Shekhina Shawn is one of the country’s most qualified opera singers. Divya Kumar tries to keep pace with the rapid runs of her music

Shekhina Shawn never thought she’d become an opera singer. She grew up learning Carnatic music, gave several semi-classical and light music concerts with her sister through her teens, strummed the guitar to pop and R&B numbers in college, and even crooned a few numbers for films in between.

“I’d make fun of the way opera singers sang when I was a child,” she recalls with a laugh, doing a mock impersonation of the stereotypical soprano hitting a high-note – that vibrato ‘aaaahhhhhh’ familiar to us from cartoons and such.

But Shekhina is today, at the age of 29, one of the country’s most qualified opera singers. The Chennai-ite is the only person in India to have obtained the Fellow of Trinity College, London (FTCL) diploma – the highest examination offered in Western classical – for vocal. No mean feat considering she did it all in the space of five years, completing the Grade Eight examination, and the Associate (ATCL) and Licentiate (LTCL) levels, in successive years.

“I got the highest marks of all the people who took the LTCL examination that year,” she says with understandable pride when we meet for coffee on a quiet Sunday afternoon. “That encouraged me to go for the FTCL; I never expected I’d do it when I started out!”

You could say it all happened by chance. She first approached Augustine Paul, music director of the Madras Music Association (MMA), for Western classical vocal lessons with the vague idea that it would help her become a better pop and R&B singer.

“But I realised soon that Western classical was very different,” she says. “Initially, it seemed almost strange to me. Then I started listening more and more, and became completely mesmerised.”

She – and her teacher – discovered in her an innate ability for opera, in particular the technically demanding style of coloratura soprano, distinguished by rapid runs and leaps in the music. “When it came to the examinations, I’d go out of syllabus and pick the toughest songs I’d heard to perform,” she says. “I was just so excited that I could actually sing those pieces!”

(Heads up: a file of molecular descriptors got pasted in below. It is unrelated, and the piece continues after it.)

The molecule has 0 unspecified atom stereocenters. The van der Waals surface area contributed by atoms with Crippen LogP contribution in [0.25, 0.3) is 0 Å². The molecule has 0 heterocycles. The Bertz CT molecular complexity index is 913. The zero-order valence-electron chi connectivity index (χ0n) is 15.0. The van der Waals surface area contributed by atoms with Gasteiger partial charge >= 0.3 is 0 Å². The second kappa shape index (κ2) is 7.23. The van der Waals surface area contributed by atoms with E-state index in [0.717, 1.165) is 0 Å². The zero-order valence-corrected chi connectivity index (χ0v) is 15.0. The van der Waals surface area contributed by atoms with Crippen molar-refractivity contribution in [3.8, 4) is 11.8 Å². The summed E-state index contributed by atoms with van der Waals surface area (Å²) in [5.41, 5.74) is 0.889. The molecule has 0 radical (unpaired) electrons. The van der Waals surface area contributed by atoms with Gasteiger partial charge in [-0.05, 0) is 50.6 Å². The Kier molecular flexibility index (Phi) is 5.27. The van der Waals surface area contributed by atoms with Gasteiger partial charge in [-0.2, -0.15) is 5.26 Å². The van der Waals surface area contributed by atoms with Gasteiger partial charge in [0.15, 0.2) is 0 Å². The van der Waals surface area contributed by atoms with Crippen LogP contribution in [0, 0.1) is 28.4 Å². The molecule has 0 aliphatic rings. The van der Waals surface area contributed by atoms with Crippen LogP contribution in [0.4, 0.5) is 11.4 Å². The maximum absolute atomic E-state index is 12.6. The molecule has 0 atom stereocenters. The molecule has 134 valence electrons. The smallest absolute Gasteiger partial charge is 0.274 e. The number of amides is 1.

Come April 22, Shekhina will unveil her new-found talent before Chennai’s music lovers with ‘Night of the Opera’, a first-of-its-kind concert in the city. It’ll be her maiden performance as an opera singer – barring those she did before the Trinity College examiners – and it’ll be the first time audiences in Chennai will get to hear a purely operatic concert by a solo singer.

“It’ll consist of the tougher songs I did for my exams, and I will be accompanied by a string and woodwind orchestra put together especially for the evening,” she says, adding candidly, “I’m quite nervous about the performance, and the reaction of the audience… are they going to like it?”

Not that performing in public is anything new to Shekhina. She comes from a family of performers – her father T. S. Raghavender is a film actor and a classically-trained singer, and her sister Kalpana is an accomplished singer as well. “There was someone singing in my house everyday when I was growing up, so I’d listen and sing along,” she says with a smile.

She even has some film parts to her credit as a child actor (“remember that scene in Udaya Geetham where Mohan is singing to a child in the hospital? That’s me”), has dubbed for others such as Baby Shamili, and sung in films such as April Maadhathil and Kadhaludan (you might have known her then as Prasanna – she changed her name a few years ago).

Her husband, Shawn Jazeel, is a musician as well – a keyboardist and composer. In fact, Shekhina says with a laugh, she sometimes found it hard to deal with the sheer variety of musical styles in her life at the start: “I’d have a Western classical class with Augustine sir, then would be called to do a semi-classical show with my sister, and when I went home, my husband would be recording R&B!”

Now, though, she has it all sorted out. “I could do 15 minutes of opera, then 15 minutes of ghazals, followed by 15 minutes of R&B,” she grins. “Maybe I should do a concert like that…”

It’s far more likely, however, that she’ll be doing opera. She’s planned a series of concerts in Bangalore, Mumbai and Delhi (“based on the success of this one”), and is busy studying Italian (to be followed by French and German!) so that she can understand the language she sings in.

“One of the issues I had is that there are very few opera pieces in English,” she says. “It’s awful to sing without understanding the words, so I’d run behind people who knew Italian or German, and write down the meanings in English.”

Her larger goal is to bring prominence to opera in the country. “I want to start by just performing. When people hear opera live, they’ll understand what it takes,” she says. “It’s not like any other style. It’s hugely demanding.”

Opera Night

Date and Time: Sunday, April 22, at 7.15 p.m.

Venue: Museum Theatre

A recital of famous opera arias covering various time periods, from the baroque to the modern, including those by Mozart, Rossini, Purcell, Schubert, and Bizet.

Donor passes available from April 9 onward at Musee Musicals, Mount road, and Pro Musicals, Egmore.

For further details, contact 9884294648 / 98410 17667.